DiggingIntoWordPress

by Chris Coyier & Jeff Starr

Roger Johansson on WordPress

He's posted a bunch of good, specific, detailed articles on WordPress lately on 456 Berea St. Worth checking out.

How did WordPress win?

Totally agree:

...people feel more comfortable hacking PHP did and still to this day.

Seriously?

...if I had a dollar every time a significant and loyal TypePad and Movable Type customer confided in me that an employee of Automattic cold called them to encourage and entice them to switch to WordPress I would have quit a rich man.

My opinion:

  • Themes are just a folder with of handful of files. That's easy to understand and play with.
  • The UI is awesome.

Update 2013/05/03: 404 link removed: http://www.majordojo.com/2011/02/how-did-wordpress-win.php

Hosting Client Sites on a WordPress Network

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Regular updates keep WordPress secure and expand the feature set, ensuring the platform meets both the developer’s and their client’s needs.

The flipside of regular updates is the maintenance of WordPress installs. Once you start maintaining more than a few installs for your clients, keeping both plugins and WordPress up to date can become a bit repetitive.

Ajax Requested Page Return Only Content

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I posted a little tip on CSS-Tricks the other day about how you can load only parts of other pages on a site via Ajax, and how to do that without needing additional HTML wrapping elements to keep it clean. A common criticism of this is that the Ajax request still loads the entire page, using all that bandwidth, it's just that it only places onto the page the part you specify via CSS selector.

List of WordPress Developers & Designers

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Looking for WordPress developers and designers? So are many people. Time is scarce these days, and we get quite a few folks asking about where to go for help with their WordPress site. Most of the WP peeps that we know are just as busy as we are, so it would be helpful to have a nice, healthy list of WordPress designers and developers all in one place that people could check out and find some good candidates.

Should Clients Update Their Own Sites?

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A common question for WordPress designers/developers is how to handle plugin upgrades and upgrades of WordPress itself. I recently logged into a client site for maintenance to find that someone had “attempted” an upgrade of WordPress, but that it had failed:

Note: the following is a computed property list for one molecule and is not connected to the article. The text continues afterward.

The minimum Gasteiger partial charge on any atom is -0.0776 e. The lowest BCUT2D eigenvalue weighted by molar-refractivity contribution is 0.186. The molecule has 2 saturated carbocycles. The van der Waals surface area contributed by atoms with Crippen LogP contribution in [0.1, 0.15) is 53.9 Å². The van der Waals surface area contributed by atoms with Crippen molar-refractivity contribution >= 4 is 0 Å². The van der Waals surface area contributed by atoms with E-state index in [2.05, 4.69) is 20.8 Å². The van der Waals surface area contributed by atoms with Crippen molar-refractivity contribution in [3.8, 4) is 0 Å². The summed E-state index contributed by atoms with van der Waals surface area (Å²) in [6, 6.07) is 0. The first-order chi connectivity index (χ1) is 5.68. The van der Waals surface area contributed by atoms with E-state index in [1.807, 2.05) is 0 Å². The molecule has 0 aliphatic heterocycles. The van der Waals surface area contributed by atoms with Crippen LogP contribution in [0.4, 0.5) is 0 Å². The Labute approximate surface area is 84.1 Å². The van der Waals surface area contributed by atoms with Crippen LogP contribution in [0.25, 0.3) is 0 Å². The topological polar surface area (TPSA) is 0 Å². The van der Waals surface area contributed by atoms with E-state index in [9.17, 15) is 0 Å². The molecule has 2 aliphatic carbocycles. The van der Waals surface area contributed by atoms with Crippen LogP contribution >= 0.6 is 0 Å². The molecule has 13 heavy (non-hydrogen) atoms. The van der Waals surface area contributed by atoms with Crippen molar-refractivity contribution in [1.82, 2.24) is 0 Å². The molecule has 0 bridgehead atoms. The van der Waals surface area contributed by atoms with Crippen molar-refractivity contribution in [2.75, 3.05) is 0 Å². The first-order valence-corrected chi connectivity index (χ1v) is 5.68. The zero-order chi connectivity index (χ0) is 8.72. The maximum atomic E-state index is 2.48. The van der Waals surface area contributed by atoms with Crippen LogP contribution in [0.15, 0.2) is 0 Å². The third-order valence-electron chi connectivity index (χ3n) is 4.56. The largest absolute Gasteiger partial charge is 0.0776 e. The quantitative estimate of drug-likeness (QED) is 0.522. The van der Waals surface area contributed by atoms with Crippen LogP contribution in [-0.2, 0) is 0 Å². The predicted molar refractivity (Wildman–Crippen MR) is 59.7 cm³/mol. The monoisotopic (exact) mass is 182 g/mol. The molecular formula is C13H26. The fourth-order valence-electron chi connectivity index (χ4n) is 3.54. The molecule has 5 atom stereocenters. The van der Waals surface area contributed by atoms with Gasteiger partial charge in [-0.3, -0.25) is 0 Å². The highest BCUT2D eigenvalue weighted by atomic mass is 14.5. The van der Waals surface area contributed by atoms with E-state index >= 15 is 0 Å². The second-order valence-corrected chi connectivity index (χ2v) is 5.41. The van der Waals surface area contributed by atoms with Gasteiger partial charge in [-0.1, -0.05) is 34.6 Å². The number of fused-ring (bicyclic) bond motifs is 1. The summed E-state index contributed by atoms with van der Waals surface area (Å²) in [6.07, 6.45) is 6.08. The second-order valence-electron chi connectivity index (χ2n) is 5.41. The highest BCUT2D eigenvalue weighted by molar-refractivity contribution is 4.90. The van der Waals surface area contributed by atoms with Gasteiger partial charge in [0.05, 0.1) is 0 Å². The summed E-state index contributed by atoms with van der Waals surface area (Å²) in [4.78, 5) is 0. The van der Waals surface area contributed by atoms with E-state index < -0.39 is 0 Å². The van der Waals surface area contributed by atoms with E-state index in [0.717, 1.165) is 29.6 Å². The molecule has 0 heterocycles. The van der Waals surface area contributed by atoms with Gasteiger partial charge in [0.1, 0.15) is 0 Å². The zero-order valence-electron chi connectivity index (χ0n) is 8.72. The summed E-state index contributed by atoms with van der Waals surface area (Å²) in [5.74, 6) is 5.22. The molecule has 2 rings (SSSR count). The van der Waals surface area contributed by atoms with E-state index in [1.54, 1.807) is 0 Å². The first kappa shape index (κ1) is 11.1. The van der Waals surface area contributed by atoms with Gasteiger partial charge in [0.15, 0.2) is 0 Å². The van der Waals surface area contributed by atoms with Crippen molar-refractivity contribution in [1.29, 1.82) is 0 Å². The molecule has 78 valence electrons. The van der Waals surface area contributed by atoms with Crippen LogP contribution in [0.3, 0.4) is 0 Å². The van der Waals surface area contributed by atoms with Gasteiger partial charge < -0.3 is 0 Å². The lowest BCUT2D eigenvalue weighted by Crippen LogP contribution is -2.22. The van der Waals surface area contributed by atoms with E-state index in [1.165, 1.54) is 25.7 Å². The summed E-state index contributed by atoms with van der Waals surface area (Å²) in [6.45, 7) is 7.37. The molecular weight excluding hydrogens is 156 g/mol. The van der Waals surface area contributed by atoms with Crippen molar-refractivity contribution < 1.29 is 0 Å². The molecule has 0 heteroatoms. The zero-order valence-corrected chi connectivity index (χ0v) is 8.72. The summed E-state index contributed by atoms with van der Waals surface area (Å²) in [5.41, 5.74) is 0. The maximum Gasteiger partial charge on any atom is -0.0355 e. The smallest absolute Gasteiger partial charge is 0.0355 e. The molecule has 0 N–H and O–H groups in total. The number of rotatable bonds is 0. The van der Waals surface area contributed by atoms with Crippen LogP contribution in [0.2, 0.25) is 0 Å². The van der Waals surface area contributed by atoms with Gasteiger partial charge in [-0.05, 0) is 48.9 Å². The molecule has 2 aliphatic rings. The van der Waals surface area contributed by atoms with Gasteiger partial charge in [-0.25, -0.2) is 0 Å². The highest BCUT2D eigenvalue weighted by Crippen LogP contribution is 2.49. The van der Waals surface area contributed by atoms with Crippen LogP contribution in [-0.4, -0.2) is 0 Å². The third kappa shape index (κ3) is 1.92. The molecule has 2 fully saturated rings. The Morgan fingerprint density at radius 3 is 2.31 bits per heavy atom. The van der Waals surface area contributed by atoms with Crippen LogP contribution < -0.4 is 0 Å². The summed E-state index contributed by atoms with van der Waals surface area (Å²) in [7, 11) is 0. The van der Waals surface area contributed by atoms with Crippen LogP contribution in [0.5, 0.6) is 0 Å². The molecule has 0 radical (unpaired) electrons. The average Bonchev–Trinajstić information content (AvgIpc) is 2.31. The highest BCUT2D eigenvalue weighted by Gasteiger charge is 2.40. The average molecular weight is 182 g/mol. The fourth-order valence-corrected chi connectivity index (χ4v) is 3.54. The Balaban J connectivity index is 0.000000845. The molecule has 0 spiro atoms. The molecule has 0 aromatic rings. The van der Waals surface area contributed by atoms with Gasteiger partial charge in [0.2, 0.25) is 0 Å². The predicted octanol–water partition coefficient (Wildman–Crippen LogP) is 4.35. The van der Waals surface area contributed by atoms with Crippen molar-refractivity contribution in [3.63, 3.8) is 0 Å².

New htaccess Code for WordPress Permalinks

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While manually upgrading a bunch of old WordPress sites, I realized that the WordPress htaccess rules for permalinks had changed. For many years and versions, the htaccess code that enables WordPress permalinks went unchanged, resulting in an almost sacred set of htaccess directives. Here are the original permalink rules as currently provided at the WordPress Codex:

Custom Message After the Comments

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Have you ever wanted to close a comment thread, but leave a note to communicate why the thread is closed? Many blogs will just update the content of the blog post to say that comments are closed and why. That's better than nothing, but that puts the message in a bit of an awkward place. The ideal place for that custom messaging is after the comment thread, where the comment form would normally be.

WP Candy iPhone App

I think WP Candy is really killing it lately being a great source of breaking quality WordPress news, interviews, and other articles. Now they have an iPhone app they developed in-house to bring all the content to you that way. They are rolling it out "reverse" style, where for two weeks it's $5.99 then later it drops to $0.99, so it's an opportunity for the community to opt-in to paying more to support the site, which is neat, especially considering their crazy no advertising policy.

Code is poetry